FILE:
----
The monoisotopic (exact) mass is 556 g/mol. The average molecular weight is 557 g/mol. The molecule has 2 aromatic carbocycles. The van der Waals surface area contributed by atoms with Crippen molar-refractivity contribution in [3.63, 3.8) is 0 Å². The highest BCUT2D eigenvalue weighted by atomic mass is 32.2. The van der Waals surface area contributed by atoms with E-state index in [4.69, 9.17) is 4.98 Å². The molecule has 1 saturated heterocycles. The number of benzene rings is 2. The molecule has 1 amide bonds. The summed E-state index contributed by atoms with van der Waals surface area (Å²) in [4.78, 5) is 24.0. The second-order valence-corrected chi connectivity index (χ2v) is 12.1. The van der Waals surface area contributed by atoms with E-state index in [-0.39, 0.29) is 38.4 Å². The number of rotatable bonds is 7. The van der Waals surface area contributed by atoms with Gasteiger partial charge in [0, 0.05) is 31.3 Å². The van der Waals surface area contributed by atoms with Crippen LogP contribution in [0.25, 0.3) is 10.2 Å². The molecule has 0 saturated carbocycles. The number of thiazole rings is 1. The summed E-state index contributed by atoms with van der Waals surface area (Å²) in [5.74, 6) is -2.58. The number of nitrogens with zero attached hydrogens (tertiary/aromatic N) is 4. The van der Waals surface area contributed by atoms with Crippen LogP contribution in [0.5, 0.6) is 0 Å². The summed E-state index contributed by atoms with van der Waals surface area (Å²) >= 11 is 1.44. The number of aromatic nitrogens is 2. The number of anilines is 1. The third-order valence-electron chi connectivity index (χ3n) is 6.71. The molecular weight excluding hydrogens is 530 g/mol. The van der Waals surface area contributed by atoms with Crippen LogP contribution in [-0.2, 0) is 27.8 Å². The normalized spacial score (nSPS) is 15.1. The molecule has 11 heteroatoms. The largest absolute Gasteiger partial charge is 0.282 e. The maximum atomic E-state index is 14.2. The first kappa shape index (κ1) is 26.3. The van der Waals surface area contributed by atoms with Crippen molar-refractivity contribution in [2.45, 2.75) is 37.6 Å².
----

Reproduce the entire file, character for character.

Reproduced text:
The monoisotopic (exact) mass is 556 g/mol. The average molecular weight is 557 g/mol. The molecule has 2 aromatic carbocycles. The van der Waals surface area contributed by atoms with Crippen molar-refractivity contribution in [3.63, 3.8) is 0 Å². The highest BCUT2D eigenvalue weighted by atomic mass is 32.2. The van der Waals surface area contributed by atoms with E-state index in [4.69, 9.17) is 4.98 Å². The molecule has 1 saturated heterocycles. The number of benzene rings is 2. The molecule has 1 amide bonds. The summed E-state index contributed by atoms with van der Waals surface area (Å²) in [4.78, 5) is 24.0. The second-order valence-corrected chi connectivity index (χ2v) is 12.1. The van der Waals surface area contributed by atoms with E-state index in [-0.39, 0.29) is 38.4 Å². The number of rotatable bonds is 7. The van der Waals surface area contributed by atoms with Gasteiger partial charge in [0, 0.05) is 31.3 Å². The van der Waals surface area contributed by atoms with Crippen LogP contribution in [0.25, 0.3) is 10.2 Å². The molecule has 0 saturated carbocycles. The number of thiazole rings is 1. The summed E-state index contributed by atoms with van der Waals surface area (Å²) in [5.74, 6) is -2.58. The number of nitrogens with zero attached hydrogens (tertiary/aromatic N) is 4. The van der Waals surface area contributed by atoms with Crippen LogP contribution in [0.5, 0.6) is 0 Å². The summed E-state index contributed by atoms with van der Waals surface area (Å²) >= 11 is 1.44. The number of aromatic nitrogens is 2. The number of anilines is 1. The third-order valence-electron chi connectivity index (χ3n) is 6.71. The molecular weight excluding hydrogens is 530 g/mol. The van der Waals surface area contributed by atoms with Crippen LogP contribution in [-0.2, 0) is 27.8 Å². The normalized spacial score (nSPS) is 15.1. The molecule has 11 heteroatoms. The largest absolute Gasteiger partial charge is 0.282 e. The maximum atomic E-state index is 14.2. The first kappa shape index (κ1) is 26.3. The van der Waals surface area contributed by atoms with Crippen molar-refractivity contribution in [2.45, 2.75) is 37.6 Å².